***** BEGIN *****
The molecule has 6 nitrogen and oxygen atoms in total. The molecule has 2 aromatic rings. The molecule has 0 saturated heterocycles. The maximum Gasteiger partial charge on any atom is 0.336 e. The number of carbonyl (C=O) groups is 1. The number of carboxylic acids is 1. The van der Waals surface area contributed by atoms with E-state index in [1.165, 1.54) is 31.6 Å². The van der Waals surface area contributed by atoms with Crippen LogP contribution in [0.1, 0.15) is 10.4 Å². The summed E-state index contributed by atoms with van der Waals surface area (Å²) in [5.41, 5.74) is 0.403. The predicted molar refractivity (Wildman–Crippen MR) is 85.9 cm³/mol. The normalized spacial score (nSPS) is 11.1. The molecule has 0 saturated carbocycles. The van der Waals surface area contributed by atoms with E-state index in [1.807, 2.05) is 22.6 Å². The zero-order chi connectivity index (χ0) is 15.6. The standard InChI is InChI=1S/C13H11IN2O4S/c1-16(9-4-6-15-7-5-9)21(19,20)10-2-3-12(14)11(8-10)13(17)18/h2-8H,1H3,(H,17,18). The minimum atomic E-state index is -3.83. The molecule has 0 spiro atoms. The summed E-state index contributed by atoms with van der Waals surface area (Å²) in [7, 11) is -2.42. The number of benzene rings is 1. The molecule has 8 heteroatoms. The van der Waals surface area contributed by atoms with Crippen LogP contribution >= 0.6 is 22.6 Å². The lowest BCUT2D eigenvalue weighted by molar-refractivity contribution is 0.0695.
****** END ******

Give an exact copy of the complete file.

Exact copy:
The molecule has 6 nitrogen and oxygen atoms in total. The molecule has 2 aromatic rings. The molecule has 0 saturated heterocycles. The maximum Gasteiger partial charge on any atom is 0.336 e. The number of carbonyl (C=O) groups is 1. The number of carboxylic acids is 1. The van der Waals surface area contributed by atoms with E-state index in [1.165, 1.54) is 31.6 Å². The van der Waals surface area contributed by atoms with Crippen LogP contribution in [0.1, 0.15) is 10.4 Å². The summed E-state index contributed by atoms with van der Waals surface area (Å²) in [5.41, 5.74) is 0.403. The predicted molar refractivity (Wildman–Crippen MR) is 85.9 cm³/mol. The normalized spacial score (nSPS) is 11.1. The molecule has 0 saturated carbocycles. The van der Waals surface area contributed by atoms with E-state index in [1.807, 2.05) is 22.6 Å². The zero-order chi connectivity index (χ0) is 15.6. The standard InChI is InChI=1S/C13H11IN2O4S/c1-16(9-4-6-15-7-5-9)21(19,20)10-2-3-12(14)11(8-10)13(17)18/h2-8H,1H3,(H,17,18). The minimum atomic E-state index is -3.83. The molecule has 0 spiro atoms. The summed E-state index contributed by atoms with van der Waals surface area (Å²) in [7, 11) is -2.42. The number of benzene rings is 1. The molecule has 8 heteroatoms. The van der Waals surface area contributed by atoms with Crippen LogP contribution >= 0.6 is 22.6 Å². The lowest BCUT2D eigenvalue weighted by molar-refractivity contribution is 0.0695.